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Classified in History

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Jonathan Swift
Jonathan Swift was a member of the Church of England, the Irish branch of the Anglican Church. He was a conservative by nature and promoted the general decay of Christianity. The truth had been corrupted by men who had behave like Yahoos (Gulliver’s Travels). He believed that Man God had created an animal which was not inherently rational but only capable of behaving reasonably. It is our tendency to disappoint that he rages against. God created a monster that only have reason in some occasions. His works embody his attempts to maintain order and reason in a world which tended towards chaos and disorder and his belief was that Ireland was already constitutionally independent. He felt that Ireland was been conquered and had to stop being. A Modest Proposal is equally directed against the Anglo-Irish group to which Swift himself belonged. The “Proposal” has sometimes been read as a satire of the social and economic tracts whose form it mimics. In A Modest Proposal all Irish are included and he exposed himself in defence of Irish interests and is till honoured in Ireland as a great patriot. His understanding of human nature is profound. In his opinion, human nature is seriously flawed. To better human life Englishmen is needed. In A Modest Proposal we can find four parts and the last one is an anticipation of the objection of the proposal
Travels into Several Remote Nations of the World. In Four Parts. By Lemuel Gulliver, First a Surgeon, and then a Captain of Several Ships, commonly known as Gulliver’s Travels (1726), is a prose satire by Jonathan Swift, that is both a satire on human nature and a parody of the “travellers’ tales” literary subgenre. It has four voyages, A Voyage to Lilliput, A Voyage to Brobdingnag, A Voyage to Laputa and A Voyage to the Houyhnhnms.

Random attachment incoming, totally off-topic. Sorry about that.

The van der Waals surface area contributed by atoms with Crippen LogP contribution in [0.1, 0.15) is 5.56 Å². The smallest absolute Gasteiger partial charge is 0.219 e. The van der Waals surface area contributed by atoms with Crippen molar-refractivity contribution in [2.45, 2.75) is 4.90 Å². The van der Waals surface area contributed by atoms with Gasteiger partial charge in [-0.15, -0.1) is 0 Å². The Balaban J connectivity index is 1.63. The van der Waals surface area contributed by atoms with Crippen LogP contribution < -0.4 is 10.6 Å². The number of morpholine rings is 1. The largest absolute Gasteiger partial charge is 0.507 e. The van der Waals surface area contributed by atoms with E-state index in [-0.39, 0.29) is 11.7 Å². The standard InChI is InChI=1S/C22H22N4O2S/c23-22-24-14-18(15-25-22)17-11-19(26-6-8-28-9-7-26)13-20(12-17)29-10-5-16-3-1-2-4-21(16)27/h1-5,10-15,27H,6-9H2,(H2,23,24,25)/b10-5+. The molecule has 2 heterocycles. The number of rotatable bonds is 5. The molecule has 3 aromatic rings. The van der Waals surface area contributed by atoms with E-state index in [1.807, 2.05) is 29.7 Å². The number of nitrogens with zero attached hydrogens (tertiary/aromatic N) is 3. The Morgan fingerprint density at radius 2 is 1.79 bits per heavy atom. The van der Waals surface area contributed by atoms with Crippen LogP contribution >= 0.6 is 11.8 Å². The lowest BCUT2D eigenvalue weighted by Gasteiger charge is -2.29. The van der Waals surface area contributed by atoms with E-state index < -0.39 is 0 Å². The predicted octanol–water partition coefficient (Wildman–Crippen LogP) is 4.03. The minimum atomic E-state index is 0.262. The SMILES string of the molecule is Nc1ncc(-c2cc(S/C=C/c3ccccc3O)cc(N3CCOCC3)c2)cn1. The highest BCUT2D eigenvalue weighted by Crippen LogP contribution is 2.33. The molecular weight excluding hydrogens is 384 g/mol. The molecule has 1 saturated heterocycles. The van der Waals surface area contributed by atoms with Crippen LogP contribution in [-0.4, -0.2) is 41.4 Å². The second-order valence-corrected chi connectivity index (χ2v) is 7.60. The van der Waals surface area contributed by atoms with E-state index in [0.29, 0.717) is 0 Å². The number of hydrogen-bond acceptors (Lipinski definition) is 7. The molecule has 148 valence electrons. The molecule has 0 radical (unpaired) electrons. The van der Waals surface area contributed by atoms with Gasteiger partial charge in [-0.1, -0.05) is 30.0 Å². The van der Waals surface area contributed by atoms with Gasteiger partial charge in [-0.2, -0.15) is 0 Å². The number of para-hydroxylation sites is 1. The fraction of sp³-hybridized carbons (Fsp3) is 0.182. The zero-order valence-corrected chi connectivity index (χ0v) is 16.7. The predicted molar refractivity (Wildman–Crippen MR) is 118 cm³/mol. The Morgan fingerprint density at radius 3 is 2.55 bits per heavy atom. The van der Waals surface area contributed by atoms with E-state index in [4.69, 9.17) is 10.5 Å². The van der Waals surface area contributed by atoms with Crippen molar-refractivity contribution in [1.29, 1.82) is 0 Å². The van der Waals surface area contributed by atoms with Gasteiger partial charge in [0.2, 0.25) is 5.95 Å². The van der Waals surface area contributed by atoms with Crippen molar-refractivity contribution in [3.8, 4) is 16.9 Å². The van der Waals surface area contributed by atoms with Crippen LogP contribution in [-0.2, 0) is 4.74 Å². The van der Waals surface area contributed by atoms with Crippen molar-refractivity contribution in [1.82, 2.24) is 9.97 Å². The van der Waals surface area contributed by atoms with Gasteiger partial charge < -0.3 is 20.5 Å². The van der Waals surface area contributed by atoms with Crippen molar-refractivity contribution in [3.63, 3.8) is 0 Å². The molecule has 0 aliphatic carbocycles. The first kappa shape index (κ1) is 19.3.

In 1735 an Irish publisher, George Faulkner, printed a set of Swift's works, Volume III of which was Gulliver's Travels. As revealed in Faulkner's "Advertisement to the Reader", Faulkner had access to an annotated copy of Motte's work by "a friend of the author" (generally believed to be Swift's friend Charles Ford) which reproduced most of the manuscript without Motte's amendments, the original manuscript having been destroyed. 
In GT, Swift wanted human beings to reconsider the importance of reason. Gulliver, for example, proudly tells the king of Brobdingnag about gunpowder, the scientific invention that will allow him to rule the world, but the horrified king brings him down to size, and calls him a “grovelling insect”. The giant is shocked that something so small and insignificant could take delight in cruelty and destruction. In GT he satirizes extreme Protestants and Catholics alike. The Lilliputian Big Enders and Little Enders each want to exterminate the other because of the way they break their eggs. Finally, passions and pride control human beings, and reason is limited. The Lilliputians show the same cold, mathematical logic as the most reasonable narrator of “A Modest Proposal” when they decide to get rid of Gulliver by blinding him and then starving him to make his corpse easier to dispose of. They live out human feeling finding new worlds of living. 

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